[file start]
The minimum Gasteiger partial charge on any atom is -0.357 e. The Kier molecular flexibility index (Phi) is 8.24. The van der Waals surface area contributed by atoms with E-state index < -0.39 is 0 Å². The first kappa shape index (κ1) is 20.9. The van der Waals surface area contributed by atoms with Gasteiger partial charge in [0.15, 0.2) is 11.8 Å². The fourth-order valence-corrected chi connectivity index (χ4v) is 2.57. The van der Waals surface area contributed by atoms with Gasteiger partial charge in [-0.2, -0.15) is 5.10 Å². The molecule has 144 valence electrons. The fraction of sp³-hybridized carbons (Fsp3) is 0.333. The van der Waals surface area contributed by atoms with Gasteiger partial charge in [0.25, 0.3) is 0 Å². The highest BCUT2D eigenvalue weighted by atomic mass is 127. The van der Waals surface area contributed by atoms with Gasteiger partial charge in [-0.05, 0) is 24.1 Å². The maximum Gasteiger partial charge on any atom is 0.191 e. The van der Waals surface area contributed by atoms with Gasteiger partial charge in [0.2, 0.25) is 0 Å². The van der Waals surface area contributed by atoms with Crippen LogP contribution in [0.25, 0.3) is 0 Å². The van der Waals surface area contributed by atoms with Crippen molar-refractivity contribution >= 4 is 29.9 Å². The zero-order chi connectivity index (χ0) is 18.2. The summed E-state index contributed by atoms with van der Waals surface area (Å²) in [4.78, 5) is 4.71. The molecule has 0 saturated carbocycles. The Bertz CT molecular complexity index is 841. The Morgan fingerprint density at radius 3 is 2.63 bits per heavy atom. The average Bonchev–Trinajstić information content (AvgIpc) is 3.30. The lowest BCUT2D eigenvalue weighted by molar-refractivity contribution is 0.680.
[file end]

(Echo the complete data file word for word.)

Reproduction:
The minimum Gasteiger partial charge on any atom is -0.357 e. The Kier molecular flexibility index (Phi) is 8.24. The van der Waals surface area contributed by atoms with E-state index < -0.39 is 0 Å². The first kappa shape index (κ1) is 20.9. The van der Waals surface area contributed by atoms with Gasteiger partial charge in [0.15, 0.2) is 11.8 Å². The fourth-order valence-corrected chi connectivity index (χ4v) is 2.57. The van der Waals surface area contributed by atoms with Gasteiger partial charge in [-0.2, -0.15) is 5.10 Å². The molecule has 144 valence electrons. The fraction of sp³-hybridized carbons (Fsp3) is 0.333. The van der Waals surface area contributed by atoms with Gasteiger partial charge in [0.25, 0.3) is 0 Å². The highest BCUT2D eigenvalue weighted by atomic mass is 127. The van der Waals surface area contributed by atoms with Gasteiger partial charge in [-0.05, 0) is 24.1 Å². The maximum Gasteiger partial charge on any atom is 0.191 e. The van der Waals surface area contributed by atoms with Gasteiger partial charge in [0.2, 0.25) is 0 Å². The van der Waals surface area contributed by atoms with Crippen LogP contribution in [0.25, 0.3) is 0 Å². The van der Waals surface area contributed by atoms with Crippen molar-refractivity contribution >= 4 is 29.9 Å². The zero-order chi connectivity index (χ0) is 18.2. The summed E-state index contributed by atoms with van der Waals surface area (Å²) in [4.78, 5) is 4.71. The molecule has 0 saturated carbocycles. The Bertz CT molecular complexity index is 841. The Morgan fingerprint density at radius 3 is 2.63 bits per heavy atom. The average Bonchev–Trinajstić information content (AvgIpc) is 3.30. The lowest BCUT2D eigenvalue weighted by molar-refractivity contribution is 0.680.